ALMA – Mapleton Township council is considering a zoning amendment that would clear the way for a large underground propane storage facility here.
An application by Core Fuels to add a provision for “bulk fuel storage” to the site-specific Highway Commercial zoning of a property at 6976 Wellington Road 7 was discussed during a July 14 public meeting of council, held via videoconference.
Bulk fuel depots are currently only permitted in a General Industrial (M1) zone.
The 9.05 acre site currently contains a 4,800 square foot office building. The applicant also owns the neighbouring site at 6974 Wellington Road 7, which has a Fast Stop gas refuelling station for public use.
Core Fuels is proposing to add four 226,800 litre underground propane tanks to the site for the storage and distribution of propane and allow Core Fuels to relocate their bulk storage operations to the Alma site.
Two tanks are proposed as part of the initial phase of development.
If approved the site will be used as a distribution point for propane, which will come in from various refineries by cargo liner trucks, typically from the Sarnia area, and will off-load the propane into the underground storage tanks.
It will be pumped out of the underground tanks into smaller delivery trucks that will distribute the propane to farms, residences and businesses in the area.
A traffic brief prepared by Beatty Petroleum Consulting Inc. anticipated there will typically be four distribution trucks loaded and dispatched from the site each day. In the summer, the number is expected to drop to one per day.
A regulatory brief from the consultants states that upon completion of appropriate engineering, required by the Technical Standards and Safety Authority (TSSA), the site will be developed to comply with regulations and requirements from all applicable tiers of government.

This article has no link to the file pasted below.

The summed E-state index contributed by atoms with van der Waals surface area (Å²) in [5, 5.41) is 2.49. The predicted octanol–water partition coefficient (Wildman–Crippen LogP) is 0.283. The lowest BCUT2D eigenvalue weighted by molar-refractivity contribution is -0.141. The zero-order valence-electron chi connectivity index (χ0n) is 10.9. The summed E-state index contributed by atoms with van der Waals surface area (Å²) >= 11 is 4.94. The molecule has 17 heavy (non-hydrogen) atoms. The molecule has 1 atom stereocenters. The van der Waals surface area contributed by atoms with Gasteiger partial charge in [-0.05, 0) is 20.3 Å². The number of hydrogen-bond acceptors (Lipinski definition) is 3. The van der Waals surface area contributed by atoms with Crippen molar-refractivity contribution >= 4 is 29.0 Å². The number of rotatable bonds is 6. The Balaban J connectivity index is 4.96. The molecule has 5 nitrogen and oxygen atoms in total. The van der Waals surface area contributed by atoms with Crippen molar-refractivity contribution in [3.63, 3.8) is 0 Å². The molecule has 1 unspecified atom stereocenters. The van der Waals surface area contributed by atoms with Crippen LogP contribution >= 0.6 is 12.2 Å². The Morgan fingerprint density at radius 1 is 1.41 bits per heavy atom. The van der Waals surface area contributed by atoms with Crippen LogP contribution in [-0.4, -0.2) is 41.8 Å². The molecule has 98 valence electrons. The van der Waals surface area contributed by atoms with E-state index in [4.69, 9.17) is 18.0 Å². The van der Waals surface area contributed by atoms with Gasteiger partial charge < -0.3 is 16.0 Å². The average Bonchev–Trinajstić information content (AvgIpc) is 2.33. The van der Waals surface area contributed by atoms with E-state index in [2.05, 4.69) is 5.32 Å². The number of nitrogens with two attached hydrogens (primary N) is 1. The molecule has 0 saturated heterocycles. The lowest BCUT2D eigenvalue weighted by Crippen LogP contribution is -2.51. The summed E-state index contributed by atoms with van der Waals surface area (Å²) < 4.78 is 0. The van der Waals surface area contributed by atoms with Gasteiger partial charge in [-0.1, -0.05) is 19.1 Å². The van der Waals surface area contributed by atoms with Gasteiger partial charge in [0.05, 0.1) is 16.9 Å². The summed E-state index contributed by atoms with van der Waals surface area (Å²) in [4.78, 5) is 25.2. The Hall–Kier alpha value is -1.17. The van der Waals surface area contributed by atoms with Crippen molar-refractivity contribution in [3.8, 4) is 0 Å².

“This is really a unique build in Ontario and in Canada,” consultant Alex Beatty told council.
“In Ontario there are no underground bulk plants,” Beatty added, explaining the “industry just grew up with above-ground storage.”
Mapleton CAO Manny Baron advised council no objections had been received to the proposal from local residents.
Township chief building official Patty Wright indicated her department has no concerns with the proposed zoning amendment, and neither do the Grand River Conservation Authority and the County of Wellington planning department.
“It will just add that one specific use to the spite specific (zone) …. We have no concerns with the application,” said county manager of planning and environment Linda Redmond.
Councillor Paul Douglas asked about the scale of the proposed facility in comparison to similar facilities in the province.
“This would be considered to be a medium-sized facility,” said Beatty.
He noted the largest facility in Ontario has five 60,000 gallon tanks and there are about 115 licensed bulk plants in Ontario.
The consultant’s report indicates an estimated 10 million litres of propane would flow through the facility in a typical year.